Abstracts

Title: Explorations in Parallelism
Presenter: Ravi Rajwar
Abstract: The slowing growth in single-thread performance has meant an increasingly parallel future - involving parallelism across data, threads, cores, and nodes. This future has led to a renewed interest in various aspects of parallelism, including synchronization and transactional memory. This talk explores this resurgence, the growing interplay between hardware and software, and looks ahead at the challenges and opportunities.

Title: Using hardware transactional memory to build resilient systems
Presenter: Christof Fetzer
Abstract: In recent years, there has been an increasing interest in resilient computing. It is expected that not only the rate of single event upsets will increase, but that we will experience accelerated aging and an increase in transistor variability. This will result in an increasing rate of transient and permanent errors. In our research, we investigate the use of hardware transactional as a mechanism to help  to mask transient errors and to cope with permanent errors. In my presentation, I will given an introduction to the problem, present our approach and our initial results.

Title: Commercial-Off-the-shelf Hardware Transactional Memory for Tolerating Transient Hardware Errors
Presenter: Rasha Faqeh 
Abstract: The trend in the modern CMOS technologies is to downscale feature sizes, reduce noise margins and lower voltage levels to increase performance and reduce power consumption. While the trend increases the overall-performance, micro-processor susceptibility to transient faults also increased dramatically. The non-negligible current and future transient fault rates will entail the use of fault tolerance techniques in general purpose systems. General purpose systems (in comparison to safety critical application) is concerned with minimizing the average execution time while applying the fault tolerance. Therefore, to disperse the application of fault tolerance in general purpose systems, low cost and low overhead error detection and recovery mechanisms are needed. 
In this study we want to investigate to what extent transient fault recovery can be implemented leveraging the abort mechanism of commodity hardware transactional memory (HTM) (i.e. Intel TSX, IBM power8) when combined with off-the-shelf software implemented transient error detection (i.e. SWIFT).

Title: A programmer's view of Transactional Memory consistency
Presenter: Hagit Attiya
Abstract: Several definitions has been suggested for the consistency of Transactional Memory (TM) and it is not obvious which of them is the right one to use. This talk addresses the question by taking the programmer's view.
Specifically, a TM consistency condition must preserve  the *observations* a program may obtain when interacting with a TM.
By making this concept precise, we are able to evaluate whether a TM consistency condition is *sufficient* for preserving observations, and which condition is *necessary* for doing so.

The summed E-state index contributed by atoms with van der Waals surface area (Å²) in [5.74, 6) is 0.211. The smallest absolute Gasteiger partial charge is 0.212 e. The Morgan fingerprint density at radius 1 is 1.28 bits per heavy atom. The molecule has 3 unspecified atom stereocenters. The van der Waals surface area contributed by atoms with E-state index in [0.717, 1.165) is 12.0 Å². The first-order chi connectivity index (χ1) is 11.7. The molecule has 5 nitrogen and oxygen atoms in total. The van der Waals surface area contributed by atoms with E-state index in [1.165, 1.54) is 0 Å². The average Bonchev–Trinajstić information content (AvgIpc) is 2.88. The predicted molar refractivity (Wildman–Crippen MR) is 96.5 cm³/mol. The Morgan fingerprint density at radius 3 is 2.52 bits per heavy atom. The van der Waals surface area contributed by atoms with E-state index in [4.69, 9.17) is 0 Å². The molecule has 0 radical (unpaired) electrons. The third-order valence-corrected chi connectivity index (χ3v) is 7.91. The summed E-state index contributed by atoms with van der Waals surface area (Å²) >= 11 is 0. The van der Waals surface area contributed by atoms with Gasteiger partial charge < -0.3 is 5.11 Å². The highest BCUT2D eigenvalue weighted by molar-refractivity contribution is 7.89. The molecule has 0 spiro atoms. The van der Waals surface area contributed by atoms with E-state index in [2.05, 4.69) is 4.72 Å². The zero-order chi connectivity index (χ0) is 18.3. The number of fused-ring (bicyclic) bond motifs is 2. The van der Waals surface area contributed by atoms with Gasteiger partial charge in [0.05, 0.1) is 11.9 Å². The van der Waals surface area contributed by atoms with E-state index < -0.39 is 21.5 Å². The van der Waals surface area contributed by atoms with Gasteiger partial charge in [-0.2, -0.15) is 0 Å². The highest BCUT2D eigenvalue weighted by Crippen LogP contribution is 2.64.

Interestingly, we show that the answer depends on program properties:  If local variables are not rolled back when a transaction aborts, then opacity is necessary and sufficient, but when they are, Transactional Memory Specification (TMS1) is necessary and sufficient.
This is joint work with Sandeep Hans, Alexey Gotsman, and Noam Rinetzky.

Title: Gray box performance modelling of distributed TM
Presenter: Diego Didona
Abstract: Classical approaches to performance prediction of applications rely on two, typically antithetic, techniques: Machine Learning (ML) and Analytical Modeling (AM). 
ML undertakes a black-box approach, whose prediction accuracy strongly depends on the representativeness of the data set employed during the initial training phase of the learner.
Conversely, AM relies on a white-box approach, which requires no or minimal training, but whose accuracy can be hindered by the need for introducing simplifying assumptions in order to ensure the model tractability.
In this talk I will present some gray box modelling techniques, which exploit AM and ML in synergy, and apply them to a class of systems whose modelling encompasses a number of harsh challenges: Distributed Transactional Memory (DTM). The investigation of one of the presented techniques has been initiated in conjunction with Pascal Felber’s research team, during my STSM at Unversité de Neuchâtel, and it has been pushed further in subsequent research work, which constitute the backbone of my PhD thesis.

Title: Energy-efficient Transactional Memory
Presenter: Osman Unsal
Abstract: In this talk, I will present a short overview of various approaches to make transactional memory implementations more energy-efficient. Then, I will detail how the versioning and abort mechanisms of transactional memory could be utilized to provide speculative execution below the safe operating voltage in order to save power and energy for general purpose systems.

Title: Transactional Memory for C++: Standardization efforts and commercial implementations
Presenter: Torvald Riegel
Abstract: In this talk, I will give an overview of (1) the current state of the standardization efforts around C++ Transactional Memory constructs by the ISO C++ committee, and (2) support for these constructs in commercial implementations such as the GNU Compiler Collection.